HANNITY: How much do you think this was related to the fear of a government shutdown and the fear that politically the Republicans would be damaged because this would be like 1995 all over again? Because I agree with you, I think we got to fight, I think we got to fight here, over the debt ceiling. It just doesn't seem to me a time for half measures that we really got to get a hold of the debt or opportunity goes out the window.
Do you think there was a fear to shutdown the government? Was that a tactic Democrats used effectively?
BACHMANN: I think that no one wanted to see the slowdown occur. Because it's not a shutdown, it's a slowdown, but we had a clear mandate from the November election to seriously cut spending and to defund Obamacare. People already got that issue about spending. They totally got it about Obamacare. The people would have been with us I think if we would have taken it all the way.
HANNITY: All right.
BACHMANN: But we need to make that case. We need to be bold and we needed to push it all the way. You couldn't wait until the day before to start pushing that message.
HANNITY: Will you vote to raise the debt ceiling, which I understand, it comes up in the next four, or five weeks.
BACHMANN: No, I won't. I won't.
HANNITY: And, all right. So, I can predict liberal arguments. By the way, if cutting $61 billion means that we're going to kill women as people said, and this is like bombing civilians and Republicans don't want women to get mammograms and cancer screening, I can only imagine when we deal with the debt ceiling issue, or deal with you know, trillions rather than billions.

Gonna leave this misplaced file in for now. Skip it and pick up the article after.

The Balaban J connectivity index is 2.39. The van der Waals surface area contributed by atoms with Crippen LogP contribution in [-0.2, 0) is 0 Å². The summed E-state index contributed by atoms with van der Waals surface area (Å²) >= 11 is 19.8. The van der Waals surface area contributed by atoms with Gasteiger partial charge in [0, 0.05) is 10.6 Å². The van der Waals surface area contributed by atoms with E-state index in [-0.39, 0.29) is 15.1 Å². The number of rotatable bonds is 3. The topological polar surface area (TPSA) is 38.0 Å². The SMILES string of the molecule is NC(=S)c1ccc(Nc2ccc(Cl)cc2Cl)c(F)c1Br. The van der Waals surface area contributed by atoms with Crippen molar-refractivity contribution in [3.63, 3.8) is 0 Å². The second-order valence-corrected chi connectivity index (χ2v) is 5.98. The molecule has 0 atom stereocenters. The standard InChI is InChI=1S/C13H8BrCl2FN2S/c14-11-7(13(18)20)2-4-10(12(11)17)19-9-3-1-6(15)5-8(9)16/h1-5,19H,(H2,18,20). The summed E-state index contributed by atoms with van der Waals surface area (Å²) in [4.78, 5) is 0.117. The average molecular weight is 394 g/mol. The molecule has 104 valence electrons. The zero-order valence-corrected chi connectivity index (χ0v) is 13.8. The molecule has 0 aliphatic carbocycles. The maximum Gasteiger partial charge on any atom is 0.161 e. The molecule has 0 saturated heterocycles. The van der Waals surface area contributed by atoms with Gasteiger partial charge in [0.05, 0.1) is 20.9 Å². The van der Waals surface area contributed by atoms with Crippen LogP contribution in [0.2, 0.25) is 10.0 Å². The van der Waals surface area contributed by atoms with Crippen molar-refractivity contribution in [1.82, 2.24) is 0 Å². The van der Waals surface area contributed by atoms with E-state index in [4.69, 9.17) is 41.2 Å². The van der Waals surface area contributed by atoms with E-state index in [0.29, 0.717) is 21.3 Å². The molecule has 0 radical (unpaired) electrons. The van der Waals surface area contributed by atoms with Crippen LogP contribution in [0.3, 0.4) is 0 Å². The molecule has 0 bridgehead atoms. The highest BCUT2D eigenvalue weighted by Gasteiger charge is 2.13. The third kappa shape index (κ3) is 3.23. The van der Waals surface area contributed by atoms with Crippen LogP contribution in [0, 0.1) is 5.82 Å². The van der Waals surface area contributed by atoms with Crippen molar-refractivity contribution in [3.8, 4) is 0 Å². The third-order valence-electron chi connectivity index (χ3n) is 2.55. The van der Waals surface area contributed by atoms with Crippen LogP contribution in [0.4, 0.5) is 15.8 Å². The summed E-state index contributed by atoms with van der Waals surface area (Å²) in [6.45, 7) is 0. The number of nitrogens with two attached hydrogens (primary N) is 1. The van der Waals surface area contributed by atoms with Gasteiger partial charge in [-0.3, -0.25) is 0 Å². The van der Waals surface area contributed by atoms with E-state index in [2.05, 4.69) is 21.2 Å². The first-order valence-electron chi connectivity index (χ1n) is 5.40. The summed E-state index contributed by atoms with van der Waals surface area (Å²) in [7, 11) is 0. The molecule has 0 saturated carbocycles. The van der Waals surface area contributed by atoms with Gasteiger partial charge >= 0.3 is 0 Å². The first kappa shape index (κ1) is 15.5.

BACHMANN: Right. But we have the people with us, that's the difference.
HANNITY: I agree with you. I'm all for that reason.
BACHMANN: Yes. People recognize that we can't just keep upping the limit on the nation's credit card. This madness has to stop. What are we going to do, every three months raise the debt ceiling again? At some point, you have to exercise fiscal discipline. And it isn't that revenue won't stop coming into the Treasury. We'll continue to get revenue. What it does, it forces government to change its priorities. We can pay off our debt obligations first, so we don't miss any debt payments. But then maybe we can't afford to pay for, you know, certain extra employees or extra programs. In other words, we actually cut back. That's not a bad thing. And people want us to do that
HANNITY: All right. So, you are considering a run. You said you are going to make your decision sometime around June if I remembered correctly. Donald Trump has gotten a lot of news. And we'll be talking to him later this week on this program. What do you think of the issue that he has brought up involving whether or not the president, and his birth certificate?
BACHMANN: Well, I've said that I take the president at his word. The president has offered his certificate of birth and I take him at his word.
HANNITY: OK. Do you think it is a question that is worth asking? In other words, show the birth certificate or do you think that is out of bounds?
BACHMANN: As far as I'm concerned, I think if I decide to hold, throw my hat in the ring, anybody can look at my birth certificate, I could care less. This is the easiest problem to solve. The president just has to give the proof and verification, and there it goes. Either it is real or it's not. Everybody should put their birth certificate on the table and not worry about it. It doesn't have to be a toxic issue, put your birth certificate in, end of story. We have a lot bigger fish to fry than this.
HANNITY: All right. Congresswoman, I appreciate your time. Thanks for being with us.